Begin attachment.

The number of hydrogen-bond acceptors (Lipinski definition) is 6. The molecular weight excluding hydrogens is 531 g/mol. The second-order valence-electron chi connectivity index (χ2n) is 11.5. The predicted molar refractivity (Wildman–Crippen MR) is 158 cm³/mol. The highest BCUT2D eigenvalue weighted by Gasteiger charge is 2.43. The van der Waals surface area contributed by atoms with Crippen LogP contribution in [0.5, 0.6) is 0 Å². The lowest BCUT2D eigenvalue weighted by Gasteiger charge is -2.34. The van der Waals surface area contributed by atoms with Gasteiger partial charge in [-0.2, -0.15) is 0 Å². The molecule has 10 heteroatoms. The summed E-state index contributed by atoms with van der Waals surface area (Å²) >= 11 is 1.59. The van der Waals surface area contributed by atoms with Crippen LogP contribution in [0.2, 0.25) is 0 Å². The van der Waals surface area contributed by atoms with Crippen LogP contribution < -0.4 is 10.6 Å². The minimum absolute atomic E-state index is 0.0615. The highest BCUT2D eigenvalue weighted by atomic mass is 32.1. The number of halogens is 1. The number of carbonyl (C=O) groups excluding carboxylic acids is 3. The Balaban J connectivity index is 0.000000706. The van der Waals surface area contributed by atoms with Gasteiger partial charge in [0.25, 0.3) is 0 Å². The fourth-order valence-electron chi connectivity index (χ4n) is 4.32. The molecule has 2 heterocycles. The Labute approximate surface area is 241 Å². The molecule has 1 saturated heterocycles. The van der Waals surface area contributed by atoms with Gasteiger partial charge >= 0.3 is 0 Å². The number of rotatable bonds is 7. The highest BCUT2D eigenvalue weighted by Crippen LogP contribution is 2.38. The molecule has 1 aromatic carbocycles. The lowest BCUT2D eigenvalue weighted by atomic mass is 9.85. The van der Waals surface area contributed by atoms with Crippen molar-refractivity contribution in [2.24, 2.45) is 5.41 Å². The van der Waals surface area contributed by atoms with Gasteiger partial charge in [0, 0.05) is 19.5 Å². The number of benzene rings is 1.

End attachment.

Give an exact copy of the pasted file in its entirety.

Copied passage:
The number of hydrogen-bond acceptors (Lipinski definition) is 6. The molecular weight excluding hydrogens is 531 g/mol. The second-order valence-electron chi connectivity index (χ2n) is 11.5. The predicted molar refractivity (Wildman–Crippen MR) is 158 cm³/mol. The highest BCUT2D eigenvalue weighted by Gasteiger charge is 2.43. The van der Waals surface area contributed by atoms with Crippen LogP contribution in [0.5, 0.6) is 0 Å². The lowest BCUT2D eigenvalue weighted by Gasteiger charge is -2.34. The van der Waals surface area contributed by atoms with Gasteiger partial charge in [-0.2, -0.15) is 0 Å². The molecule has 10 heteroatoms. The summed E-state index contributed by atoms with van der Waals surface area (Å²) >= 11 is 1.59. The van der Waals surface area contributed by atoms with Crippen LogP contribution in [0.2, 0.25) is 0 Å². The van der Waals surface area contributed by atoms with Crippen LogP contribution < -0.4 is 10.6 Å². The minimum absolute atomic E-state index is 0.0615. The highest BCUT2D eigenvalue weighted by atomic mass is 32.1. The number of halogens is 1. The number of carbonyl (C=O) groups excluding carboxylic acids is 3. The Balaban J connectivity index is 0.000000706. The van der Waals surface area contributed by atoms with Gasteiger partial charge in [0.25, 0.3) is 0 Å². The fourth-order valence-electron chi connectivity index (χ4n) is 4.32. The molecule has 2 heterocycles. The Labute approximate surface area is 241 Å². The molecule has 1 saturated heterocycles. The van der Waals surface area contributed by atoms with Gasteiger partial charge >= 0.3 is 0 Å². The number of rotatable bonds is 7. The highest BCUT2D eigenvalue weighted by Crippen LogP contribution is 2.38. The molecule has 1 aromatic carbocycles. The lowest BCUT2D eigenvalue weighted by atomic mass is 9.85. The van der Waals surface area contributed by atoms with Crippen molar-refractivity contribution in [2.24, 2.45) is 5.41 Å². The van der Waals surface area contributed by atoms with Gasteiger partial charge in [0, 0.05) is 19.5 Å². The number of benzene rings is 1.